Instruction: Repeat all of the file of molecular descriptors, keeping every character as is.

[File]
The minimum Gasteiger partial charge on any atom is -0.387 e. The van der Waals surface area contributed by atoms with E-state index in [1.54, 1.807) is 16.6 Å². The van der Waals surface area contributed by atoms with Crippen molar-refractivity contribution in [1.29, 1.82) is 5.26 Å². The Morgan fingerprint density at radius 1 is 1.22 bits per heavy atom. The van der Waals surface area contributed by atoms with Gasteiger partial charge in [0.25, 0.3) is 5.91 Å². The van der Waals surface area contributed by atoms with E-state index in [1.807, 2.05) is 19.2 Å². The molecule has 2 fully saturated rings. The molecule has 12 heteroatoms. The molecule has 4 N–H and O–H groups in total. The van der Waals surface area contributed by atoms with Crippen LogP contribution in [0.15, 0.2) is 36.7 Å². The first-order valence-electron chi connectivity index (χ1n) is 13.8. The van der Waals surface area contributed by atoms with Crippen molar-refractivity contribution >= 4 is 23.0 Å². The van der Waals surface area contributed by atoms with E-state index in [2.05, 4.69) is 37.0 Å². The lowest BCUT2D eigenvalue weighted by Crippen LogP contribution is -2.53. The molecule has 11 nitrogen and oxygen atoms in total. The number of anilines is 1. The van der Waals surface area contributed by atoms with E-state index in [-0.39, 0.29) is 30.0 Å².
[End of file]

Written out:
The minimum Gasteiger partial charge on any atom is -0.387 e. The van der Waals surface area contributed by atoms with E-state index in [1.54, 1.807) is 16.6 Å². The van der Waals surface area contributed by atoms with Crippen molar-refractivity contribution in [1.29, 1.82) is 5.26 Å². The Morgan fingerprint density at radius 1 is 1.22 bits per heavy atom. The van der Waals surface area contributed by atoms with Gasteiger partial charge in [0.25, 0.3) is 5.91 Å². The van der Waals surface area contributed by atoms with E-state index in [1.807, 2.05) is 19.2 Å². The molecule has 2 fully saturated rings. The molecule has 12 heteroatoms. The molecule has 4 N–H and O–H groups in total. The van der Waals surface area contributed by atoms with Crippen LogP contribution in [0.15, 0.2) is 36.7 Å². The first-order valence-electron chi connectivity index (χ1n) is 13.8. The van der Waals surface area contributed by atoms with Crippen molar-refractivity contribution >= 4 is 23.0 Å². The van der Waals surface area contributed by atoms with E-state index in [2.05, 4.69) is 37.0 Å². The lowest BCUT2D eigenvalue weighted by Crippen LogP contribution is -2.53. The molecule has 11 nitrogen and oxygen atoms in total. The number of anilines is 1. The van der Waals surface area contributed by atoms with E-state index in [-0.39, 0.29) is 30.0 Å².